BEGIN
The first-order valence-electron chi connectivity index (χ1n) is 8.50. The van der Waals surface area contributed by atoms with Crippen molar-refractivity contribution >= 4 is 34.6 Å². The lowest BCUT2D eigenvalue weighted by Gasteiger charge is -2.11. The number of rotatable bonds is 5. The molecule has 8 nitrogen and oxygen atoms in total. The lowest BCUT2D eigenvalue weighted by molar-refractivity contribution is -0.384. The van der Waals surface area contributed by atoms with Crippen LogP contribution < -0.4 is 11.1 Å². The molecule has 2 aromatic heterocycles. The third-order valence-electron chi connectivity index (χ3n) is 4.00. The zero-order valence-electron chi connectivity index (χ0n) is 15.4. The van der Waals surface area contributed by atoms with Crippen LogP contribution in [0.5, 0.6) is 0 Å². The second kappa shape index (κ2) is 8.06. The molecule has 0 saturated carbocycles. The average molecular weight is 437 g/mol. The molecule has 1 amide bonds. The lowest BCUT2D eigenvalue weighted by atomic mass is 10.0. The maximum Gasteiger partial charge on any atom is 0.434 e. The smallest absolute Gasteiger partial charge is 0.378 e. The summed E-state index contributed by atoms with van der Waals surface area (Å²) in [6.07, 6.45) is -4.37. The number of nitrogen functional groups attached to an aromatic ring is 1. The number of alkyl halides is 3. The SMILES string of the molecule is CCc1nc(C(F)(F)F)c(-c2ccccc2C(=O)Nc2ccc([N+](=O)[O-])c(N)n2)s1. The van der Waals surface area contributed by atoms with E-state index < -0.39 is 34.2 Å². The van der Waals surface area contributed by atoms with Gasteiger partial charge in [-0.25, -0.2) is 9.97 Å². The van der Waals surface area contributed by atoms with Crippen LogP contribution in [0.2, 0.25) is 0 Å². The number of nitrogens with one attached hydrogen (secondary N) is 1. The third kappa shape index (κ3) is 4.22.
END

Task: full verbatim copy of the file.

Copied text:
The first-order valence-electron chi connectivity index (χ1n) is 8.50. The van der Waals surface area contributed by atoms with Crippen molar-refractivity contribution >= 4 is 34.6 Å². The lowest BCUT2D eigenvalue weighted by Gasteiger charge is -2.11. The number of rotatable bonds is 5. The molecule has 8 nitrogen and oxygen atoms in total. The lowest BCUT2D eigenvalue weighted by molar-refractivity contribution is -0.384. The van der Waals surface area contributed by atoms with Crippen LogP contribution < -0.4 is 11.1 Å². The molecule has 2 aromatic heterocycles. The third-order valence-electron chi connectivity index (χ3n) is 4.00. The zero-order valence-electron chi connectivity index (χ0n) is 15.4. The van der Waals surface area contributed by atoms with Crippen LogP contribution in [0.5, 0.6) is 0 Å². The second kappa shape index (κ2) is 8.06. The molecule has 0 saturated carbocycles. The average molecular weight is 437 g/mol. The molecule has 1 amide bonds. The lowest BCUT2D eigenvalue weighted by atomic mass is 10.0. The maximum Gasteiger partial charge on any atom is 0.434 e. The smallest absolute Gasteiger partial charge is 0.378 e. The summed E-state index contributed by atoms with van der Waals surface area (Å²) in [6.07, 6.45) is -4.37. The number of nitrogen functional groups attached to an aromatic ring is 1. The number of alkyl halides is 3. The SMILES string of the molecule is CCc1nc(C(F)(F)F)c(-c2ccccc2C(=O)Nc2ccc([N+](=O)[O-])c(N)n2)s1. The van der Waals surface area contributed by atoms with E-state index < -0.39 is 34.2 Å². The van der Waals surface area contributed by atoms with Gasteiger partial charge in [-0.25, -0.2) is 9.97 Å². The van der Waals surface area contributed by atoms with Crippen LogP contribution in [0.2, 0.25) is 0 Å². The number of nitrogens with one attached hydrogen (secondary N) is 1. The third kappa shape index (κ3) is 4.22.